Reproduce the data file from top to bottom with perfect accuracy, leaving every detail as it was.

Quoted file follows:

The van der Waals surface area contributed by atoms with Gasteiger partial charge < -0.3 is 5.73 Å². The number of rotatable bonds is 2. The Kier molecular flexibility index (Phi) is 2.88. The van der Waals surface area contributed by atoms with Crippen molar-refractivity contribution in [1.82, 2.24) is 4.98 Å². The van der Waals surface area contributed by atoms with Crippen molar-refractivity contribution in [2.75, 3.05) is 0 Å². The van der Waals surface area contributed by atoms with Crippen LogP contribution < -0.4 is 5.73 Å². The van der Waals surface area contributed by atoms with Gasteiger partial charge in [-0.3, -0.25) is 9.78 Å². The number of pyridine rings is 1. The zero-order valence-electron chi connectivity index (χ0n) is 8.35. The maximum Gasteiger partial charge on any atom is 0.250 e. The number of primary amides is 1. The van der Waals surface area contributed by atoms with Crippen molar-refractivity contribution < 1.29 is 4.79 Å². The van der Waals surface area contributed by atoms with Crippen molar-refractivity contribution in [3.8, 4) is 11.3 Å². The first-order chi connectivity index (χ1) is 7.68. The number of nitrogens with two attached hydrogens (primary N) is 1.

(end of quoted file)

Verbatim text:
The van der Waals surface area contributed by atoms with Gasteiger partial charge < -0.3 is 5.73 Å². The number of rotatable bonds is 2. The Kier molecular flexibility index (Phi) is 2.88. The van der Waals surface area contributed by atoms with Crippen molar-refractivity contribution in [1.82, 2.24) is 4.98 Å². The van der Waals surface area contributed by atoms with Crippen molar-refractivity contribution in [2.75, 3.05) is 0 Å². The van der Waals surface area contributed by atoms with Crippen LogP contribution < -0.4 is 5.73 Å². The van der Waals surface area contributed by atoms with Gasteiger partial charge in [-0.3, -0.25) is 9.78 Å². The number of pyridine rings is 1. The zero-order valence-electron chi connectivity index (χ0n) is 8.35. The maximum Gasteiger partial charge on any atom is 0.250 e. The number of primary amides is 1. The van der Waals surface area contributed by atoms with Crippen molar-refractivity contribution < 1.29 is 4.79 Å². The van der Waals surface area contributed by atoms with Crippen molar-refractivity contribution in [3.8, 4) is 11.3 Å². The first-order chi connectivity index (χ1) is 7.68. The number of nitrogens with two attached hydrogens (primary N) is 1.